When I saw the weather reports for the north country predicting a big snowfall in the last week of February, I made plans to go to Lake Placid on the night of Friday the 28th February.
It was the storm that kept on giving: on Saturday morning, I brushed an inch of fresh snow off my car, and drove to Mount van Ho. It was a frosty 8 degrees when I arrived.
I corked four layers of kick wax into my skis, put on all the warm clothes I owned, and set out for a tour. Since I had to head home Sunday afternoon, I decided to flip my workout routine: Saturday would be easy long distance, and Sunday would be intensity.
After an easy lap around the Flatlander to shake out the cobwebs, I set out to inspect the updated route for the Lake Placid Loppet. Leaving the stadium, I went up Main Street, and was both surprised and thankful that we turned into the woods before reaching the very top of the climb. To me, this is a great idea: the climb immediately on leaving the stadium will string out the pack some and reduce the risk of broken poles and skis in the mad starting scramble.
I tucked and rode the winding Innerloopen descent until I came to the East Mountain connector. Back on the traditional Loppet route, I headed out to Porter Mountain.
The awesome coverage was what we nordic skiers call hero snow. While I wasn’t the first on Porter Mountain, the corduroy was fresh and the classic tracks were rock hard. After intersection 42, the grooming stopped. With the NY State Biathlon Championships happening, the groomers had to prepare track on the other side of van Ho. No worries: a bit of fresh snow covered more corduroy.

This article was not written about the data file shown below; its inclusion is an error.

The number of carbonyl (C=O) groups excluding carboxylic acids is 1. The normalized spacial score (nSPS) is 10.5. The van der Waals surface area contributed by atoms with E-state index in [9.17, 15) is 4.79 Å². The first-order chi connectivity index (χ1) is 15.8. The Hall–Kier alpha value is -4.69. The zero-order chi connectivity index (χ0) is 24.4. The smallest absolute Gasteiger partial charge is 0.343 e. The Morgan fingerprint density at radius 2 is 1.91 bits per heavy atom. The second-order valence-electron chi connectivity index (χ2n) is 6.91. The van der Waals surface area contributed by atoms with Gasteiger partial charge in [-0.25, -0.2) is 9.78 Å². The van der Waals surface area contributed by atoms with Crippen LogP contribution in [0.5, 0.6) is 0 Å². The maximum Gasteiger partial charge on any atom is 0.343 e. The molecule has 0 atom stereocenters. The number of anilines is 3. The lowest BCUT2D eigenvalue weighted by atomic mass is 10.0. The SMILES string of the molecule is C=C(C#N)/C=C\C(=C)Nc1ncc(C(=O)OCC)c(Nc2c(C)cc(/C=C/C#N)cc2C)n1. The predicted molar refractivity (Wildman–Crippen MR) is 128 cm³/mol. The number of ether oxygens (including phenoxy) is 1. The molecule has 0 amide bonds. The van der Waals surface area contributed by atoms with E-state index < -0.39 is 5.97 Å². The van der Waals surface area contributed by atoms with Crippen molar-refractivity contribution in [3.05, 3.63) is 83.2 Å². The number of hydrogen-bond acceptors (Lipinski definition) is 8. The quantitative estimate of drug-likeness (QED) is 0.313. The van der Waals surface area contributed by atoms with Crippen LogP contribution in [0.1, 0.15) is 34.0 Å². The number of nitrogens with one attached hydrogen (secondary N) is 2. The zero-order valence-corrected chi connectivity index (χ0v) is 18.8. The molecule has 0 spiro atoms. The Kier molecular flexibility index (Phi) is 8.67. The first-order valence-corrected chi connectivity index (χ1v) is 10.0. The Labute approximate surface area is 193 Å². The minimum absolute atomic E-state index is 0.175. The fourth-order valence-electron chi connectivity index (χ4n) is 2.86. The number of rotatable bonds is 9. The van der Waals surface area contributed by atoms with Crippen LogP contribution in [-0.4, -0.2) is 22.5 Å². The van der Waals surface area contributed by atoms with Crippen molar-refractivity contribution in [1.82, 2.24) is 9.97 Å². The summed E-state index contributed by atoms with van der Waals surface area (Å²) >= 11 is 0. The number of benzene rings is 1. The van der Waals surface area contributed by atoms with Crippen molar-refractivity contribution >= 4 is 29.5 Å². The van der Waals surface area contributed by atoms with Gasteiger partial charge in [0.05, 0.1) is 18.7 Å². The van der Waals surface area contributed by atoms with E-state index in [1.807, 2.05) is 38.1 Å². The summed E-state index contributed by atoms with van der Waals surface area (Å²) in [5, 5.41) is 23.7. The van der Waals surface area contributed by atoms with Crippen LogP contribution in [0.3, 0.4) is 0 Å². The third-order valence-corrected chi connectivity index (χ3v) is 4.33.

I went up the third major climb to the height of land where the goddess’s temple used to reside, and dropped into first of the roller coaster hills. Steep descents with hammering corners, fast enough that my momentum carried me almost to the top of the next hill.
Finally, I glided out, and double poled to the base of the hill that connects Porter Mountain to Russian Hill. Descending off Russian Hill, I kept to the left to climb Hi-Notch. At the height of land, I stopped to pay homage to the Goddess of Anaerobic Threshold, who was moved from her old home on Porter Mountain.
With the upper section of Ladies 5 closed due to construction, the Hi-Notch downhill ends with a hard right turn so you’re skiing backwards, as it were, on Ladies 5. At the big open intersection, I kept left to continue skiing backwards: this will be new Loppet route.
After lunch, I skied the biathlon side of the trail system. The new route for the Loppet takes you over the bridge and behind the biathlon stadium before you get back to your regularly scheduled Brookside down hill, a place my friends named “Thumb Hill” as I once face planted and dislocated a thumb there.
On the big Three Trails downhill, I kept right at the intersection. No need to follow Perimeter, I just wanted to remember the hills and find the new route back to the stadium. All in all, 17 miles in the books. I’ll take it.
The next day, I intended to ski Porter Mountain hard, but I got stuck behind a Pisten Bully. With no safe way around the beast, I retraced my steps up Russian Hill to Hi-Notch.
When I descended, I ran into the Distributor of Pain and the Colossus of Chaos, Peru Nordic teammates. With the groomer way out in the woods, we skied some down Porter Mountain before heading again up East Mountain. Having burned a lot of matches, I peeled off after Russian Hill. It was great to catch up with them, and I staggered back to the lodge to eat a sandwich before the schlep home.
An hour after I submitted the first draft of this piece to Harv, organizers cancelled this week-end’s Lake Placid Loppet due to uncooperative weather. A second week with high temperatures above freezing, and rain.
Driving south from Lake Placid on 1 March, I’d tuned in to WMHT for awhile. Between Brahms and Beethoven, the DJ goes, “March first is the meteorological start of spring!” She put a hex on the weather.